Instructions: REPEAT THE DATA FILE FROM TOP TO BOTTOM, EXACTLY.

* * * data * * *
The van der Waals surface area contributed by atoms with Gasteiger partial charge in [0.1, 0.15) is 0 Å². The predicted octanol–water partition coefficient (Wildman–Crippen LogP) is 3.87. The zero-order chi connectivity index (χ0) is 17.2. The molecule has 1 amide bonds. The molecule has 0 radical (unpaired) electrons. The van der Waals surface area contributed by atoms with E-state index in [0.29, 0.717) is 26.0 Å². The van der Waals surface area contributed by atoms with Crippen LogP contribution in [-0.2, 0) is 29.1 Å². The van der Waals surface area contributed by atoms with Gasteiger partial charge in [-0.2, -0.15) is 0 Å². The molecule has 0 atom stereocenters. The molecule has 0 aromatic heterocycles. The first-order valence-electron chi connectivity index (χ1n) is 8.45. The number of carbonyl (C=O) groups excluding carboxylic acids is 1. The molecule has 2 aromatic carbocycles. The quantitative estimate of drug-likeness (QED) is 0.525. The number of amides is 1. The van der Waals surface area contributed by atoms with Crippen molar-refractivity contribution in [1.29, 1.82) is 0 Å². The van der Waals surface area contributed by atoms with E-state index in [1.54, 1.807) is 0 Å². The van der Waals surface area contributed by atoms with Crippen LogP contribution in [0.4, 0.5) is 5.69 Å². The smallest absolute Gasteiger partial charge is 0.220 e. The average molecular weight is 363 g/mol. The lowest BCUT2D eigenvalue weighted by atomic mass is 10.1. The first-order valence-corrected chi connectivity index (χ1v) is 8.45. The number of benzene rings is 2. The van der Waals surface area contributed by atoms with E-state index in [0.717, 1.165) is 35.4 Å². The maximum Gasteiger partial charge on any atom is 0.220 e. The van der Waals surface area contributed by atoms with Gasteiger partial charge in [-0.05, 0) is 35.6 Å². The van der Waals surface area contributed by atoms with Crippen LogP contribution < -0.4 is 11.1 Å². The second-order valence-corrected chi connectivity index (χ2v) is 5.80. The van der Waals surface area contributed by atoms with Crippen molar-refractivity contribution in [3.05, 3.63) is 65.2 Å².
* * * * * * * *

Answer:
The van der Waals surface area contributed by atoms with Gasteiger partial charge in [0.1, 0.15) is 0 Å². The predicted octanol–water partition coefficient (Wildman–Crippen LogP) is 3.87. The zero-order chi connectivity index (χ0) is 17.2. The molecule has 1 amide bonds. The molecule has 0 radical (unpaired) electrons. The van der Waals surface area contributed by atoms with E-state index in [0.29, 0.717) is 26.0 Å². The van der Waals surface area contributed by atoms with Crippen LogP contribution in [-0.2, 0) is 29.1 Å². The van der Waals surface area contributed by atoms with Gasteiger partial charge in [-0.2, -0.15) is 0 Å². The molecule has 0 atom stereocenters. The molecule has 0 aromatic heterocycles. The first-order valence-electron chi connectivity index (χ1n) is 8.45. The number of carbonyl (C=O) groups excluding carboxylic acids is 1. The molecule has 2 aromatic carbocycles. The quantitative estimate of drug-likeness (QED) is 0.525. The number of amides is 1. The van der Waals surface area contributed by atoms with Crippen molar-refractivity contribution in [1.29, 1.82) is 0 Å². The van der Waals surface area contributed by atoms with E-state index in [1.54, 1.807) is 0 Å². The van der Waals surface area contributed by atoms with Crippen LogP contribution in [0.4, 0.5) is 5.69 Å². The smallest absolute Gasteiger partial charge is 0.220 e. The average molecular weight is 363 g/mol. The lowest BCUT2D eigenvalue weighted by atomic mass is 10.1. The first-order valence-corrected chi connectivity index (χ1v) is 8.45. The number of benzene rings is 2. The van der Waals surface area contributed by atoms with E-state index in [0.717, 1.165) is 35.4 Å². The maximum Gasteiger partial charge on any atom is 0.220 e. The van der Waals surface area contributed by atoms with Gasteiger partial charge in [-0.05, 0) is 35.6 Å². The van der Waals surface area contributed by atoms with Crippen LogP contribution < -0.4 is 11.1 Å². The second-order valence-corrected chi connectivity index (χ2v) is 5.80. The van der Waals surface area contributed by atoms with Crippen molar-refractivity contribution in [3.05, 3.63) is 65.2 Å².